How Long to Cook Smoked Sausage?
Smoked sausages go from entrée to a deli platter real quick. The main difference is, in fact, the preparation process and chosen side dishes. Whether heavy, rich main course or finger foods, smoked sausages are an ideal segment of any feast. There are numerous ways to cook them, but each of them has its ideal cooking time. So the question is, how long does it take to cook smoked sausage?
Preparation time goes from a few minutes to 4 hours, nevertheless. If you want real smoky flavor, grill them for 12 minutes, fry for 10, or air-fry for 8 minutes. Furthermore, they will be ready in 2 minutes in the microwave, boiled for 15 minutes, and slow-cooked for 2 hours.
Sausages go from boring to fancy in a bit with a few tricks, as well. The point is to pair them with the most suitable side dish. Whether you want them to be fried, boiled, grilled, or baked, keep reading to find out how to serve and cook them. Let’s dive in!
How to Cook Smoked Sausage?
Cooking smoked sausages is a piece of cake, so here are some insights to keep in mind for a delish meal!
In the Air Fryer
Cooking smoked sausages in the air fryer is a quick and simple preparation method. You don’t need any additions whatsoever, like oil or parchment paper. That means sausages contain enough grease to release while cooking.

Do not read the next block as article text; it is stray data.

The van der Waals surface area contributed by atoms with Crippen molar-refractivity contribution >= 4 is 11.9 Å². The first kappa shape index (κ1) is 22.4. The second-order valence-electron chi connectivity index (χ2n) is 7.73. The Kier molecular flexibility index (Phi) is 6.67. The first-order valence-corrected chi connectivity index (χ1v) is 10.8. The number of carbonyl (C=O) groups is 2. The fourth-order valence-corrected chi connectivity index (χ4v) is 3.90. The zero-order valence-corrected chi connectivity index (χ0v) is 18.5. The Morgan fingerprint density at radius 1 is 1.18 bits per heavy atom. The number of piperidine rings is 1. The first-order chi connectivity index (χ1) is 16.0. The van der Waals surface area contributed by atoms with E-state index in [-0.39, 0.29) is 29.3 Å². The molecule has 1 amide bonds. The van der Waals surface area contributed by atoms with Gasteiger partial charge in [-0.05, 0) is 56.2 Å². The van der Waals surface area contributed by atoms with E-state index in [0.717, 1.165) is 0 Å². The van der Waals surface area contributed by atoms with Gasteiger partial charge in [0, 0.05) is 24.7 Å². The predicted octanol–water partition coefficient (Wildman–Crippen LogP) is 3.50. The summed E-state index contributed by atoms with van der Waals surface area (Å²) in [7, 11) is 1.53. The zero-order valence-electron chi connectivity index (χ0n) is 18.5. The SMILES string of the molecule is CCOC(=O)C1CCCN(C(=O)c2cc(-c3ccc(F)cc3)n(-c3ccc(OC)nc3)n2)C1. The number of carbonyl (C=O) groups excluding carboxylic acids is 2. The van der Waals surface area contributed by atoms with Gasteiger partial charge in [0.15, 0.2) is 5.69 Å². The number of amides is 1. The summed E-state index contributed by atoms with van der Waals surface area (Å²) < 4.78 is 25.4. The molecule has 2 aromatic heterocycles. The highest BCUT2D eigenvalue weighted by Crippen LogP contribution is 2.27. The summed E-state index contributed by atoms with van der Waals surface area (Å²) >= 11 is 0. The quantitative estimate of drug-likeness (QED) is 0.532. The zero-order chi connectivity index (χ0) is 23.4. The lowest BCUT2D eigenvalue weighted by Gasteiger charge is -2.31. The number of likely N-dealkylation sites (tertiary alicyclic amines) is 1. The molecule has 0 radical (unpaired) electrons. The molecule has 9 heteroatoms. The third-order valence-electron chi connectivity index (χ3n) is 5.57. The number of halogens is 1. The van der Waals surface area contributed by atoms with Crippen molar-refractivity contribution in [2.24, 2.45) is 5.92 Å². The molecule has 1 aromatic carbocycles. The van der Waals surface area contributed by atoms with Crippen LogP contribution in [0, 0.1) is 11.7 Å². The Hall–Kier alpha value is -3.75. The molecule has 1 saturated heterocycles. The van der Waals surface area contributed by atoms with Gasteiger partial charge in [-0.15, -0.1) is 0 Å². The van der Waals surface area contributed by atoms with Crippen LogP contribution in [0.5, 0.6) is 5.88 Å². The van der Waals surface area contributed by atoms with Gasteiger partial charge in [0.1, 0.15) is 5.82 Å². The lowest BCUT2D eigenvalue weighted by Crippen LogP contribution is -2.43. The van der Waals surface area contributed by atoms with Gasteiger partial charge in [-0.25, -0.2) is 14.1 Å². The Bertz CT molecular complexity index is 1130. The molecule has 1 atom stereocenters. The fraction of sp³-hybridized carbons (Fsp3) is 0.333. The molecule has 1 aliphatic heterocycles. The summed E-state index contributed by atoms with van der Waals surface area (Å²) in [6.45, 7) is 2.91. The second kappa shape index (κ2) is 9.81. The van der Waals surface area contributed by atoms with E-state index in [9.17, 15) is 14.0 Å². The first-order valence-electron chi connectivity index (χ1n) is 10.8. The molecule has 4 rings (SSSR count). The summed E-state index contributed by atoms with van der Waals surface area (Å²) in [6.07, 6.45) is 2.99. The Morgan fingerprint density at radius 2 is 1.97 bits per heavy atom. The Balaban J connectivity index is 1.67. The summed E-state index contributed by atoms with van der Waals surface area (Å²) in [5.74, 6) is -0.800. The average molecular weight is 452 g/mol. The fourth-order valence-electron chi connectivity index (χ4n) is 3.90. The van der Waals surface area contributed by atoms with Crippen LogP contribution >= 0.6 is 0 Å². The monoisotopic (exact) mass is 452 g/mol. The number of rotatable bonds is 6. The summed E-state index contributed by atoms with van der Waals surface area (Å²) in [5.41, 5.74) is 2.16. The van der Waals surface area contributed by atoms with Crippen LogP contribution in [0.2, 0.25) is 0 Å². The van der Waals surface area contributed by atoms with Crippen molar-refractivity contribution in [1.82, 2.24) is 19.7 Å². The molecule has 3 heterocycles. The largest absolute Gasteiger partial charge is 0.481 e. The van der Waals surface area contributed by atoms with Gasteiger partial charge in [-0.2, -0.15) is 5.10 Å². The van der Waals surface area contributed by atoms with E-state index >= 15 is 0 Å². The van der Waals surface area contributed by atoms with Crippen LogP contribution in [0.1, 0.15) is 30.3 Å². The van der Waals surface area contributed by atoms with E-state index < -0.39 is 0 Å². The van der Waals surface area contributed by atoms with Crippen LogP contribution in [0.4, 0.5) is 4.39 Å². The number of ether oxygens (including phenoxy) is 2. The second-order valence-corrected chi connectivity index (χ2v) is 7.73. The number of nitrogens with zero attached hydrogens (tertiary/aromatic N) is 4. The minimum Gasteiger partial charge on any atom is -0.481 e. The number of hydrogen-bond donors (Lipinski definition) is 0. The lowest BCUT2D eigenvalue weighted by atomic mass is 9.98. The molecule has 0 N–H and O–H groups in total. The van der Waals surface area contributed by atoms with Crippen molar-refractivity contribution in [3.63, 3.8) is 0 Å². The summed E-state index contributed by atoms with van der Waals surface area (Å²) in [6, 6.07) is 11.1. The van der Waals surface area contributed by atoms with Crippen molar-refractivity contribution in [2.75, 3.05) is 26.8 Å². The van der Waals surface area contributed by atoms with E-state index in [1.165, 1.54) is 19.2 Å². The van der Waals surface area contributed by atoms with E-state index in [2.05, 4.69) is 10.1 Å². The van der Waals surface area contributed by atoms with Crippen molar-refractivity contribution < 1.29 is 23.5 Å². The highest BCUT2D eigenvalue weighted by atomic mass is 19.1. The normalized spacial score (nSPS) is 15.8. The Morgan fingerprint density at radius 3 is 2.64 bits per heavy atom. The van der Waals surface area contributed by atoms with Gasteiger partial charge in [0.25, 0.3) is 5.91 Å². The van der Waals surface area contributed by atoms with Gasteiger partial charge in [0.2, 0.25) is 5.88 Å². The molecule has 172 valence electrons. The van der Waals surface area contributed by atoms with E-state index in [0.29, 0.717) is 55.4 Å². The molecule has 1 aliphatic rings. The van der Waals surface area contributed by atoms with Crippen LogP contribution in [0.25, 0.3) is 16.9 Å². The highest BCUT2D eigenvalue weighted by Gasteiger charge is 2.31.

You can fry them as a whole, sliced into finger-thick portions, or diagonally, by your preference. Keep in mind that keeping them whole, in their skin, will hold the juices in. Sliced ones will be a touch drier, while the skinned ones will be moist.
Bake them for 6 to 8 minutes at 360-400 °F, depending on their size. Sausages will be crispy with reddish-brown skin outside, with a soft and chewy middle. They are best when served with BBQ sauce, mustard, or some hot sauce.
They also go well with fries or hash browns as the sides if you want to keep the fast-food-mood. One more plus thing for an air fryer is you can bake side dishes and bread with sausages simultaneously, which means you won’t need more than 10 minutes for everything to be ready!
In the Microwave
If you fancy some crunch to your sausages, skip the microwave all the way. Sausages prepared like this will be rather soft and juicy. The trick is to wrap each one with a paper towel and microwave them on high.
You’ll need about 45 seconds first, then check it and return for about 20 seconds. What’s more, you shouldn’t take them out immediately but leave them in for a minute, and the residual heat will ensure they are ready to eat without concern.
On the other note, if you have frozen sausages, defrost them first, as they won’t cook thoroughly. Those go well with some crispy side dishes, for example, garlic-baked potato wedges or chips. Yum!
In the Pan
A pan is a go-to option for most, and there is a reason why. Pan-fried sausage has that nice crispy crust with an accented smoky flavor and moistness inside. Of course, you need to oil the pan, plus the sausage grease makes a delish sauce.
Drizzle a few drops of that over mashed potatoes which pair perfectly with fried sausages. If you opt for frying full-rope sausages, you’ll need about 10 minutes, depending on the thickness. The best is to cook it at medium heat, as they tend to burn quickly.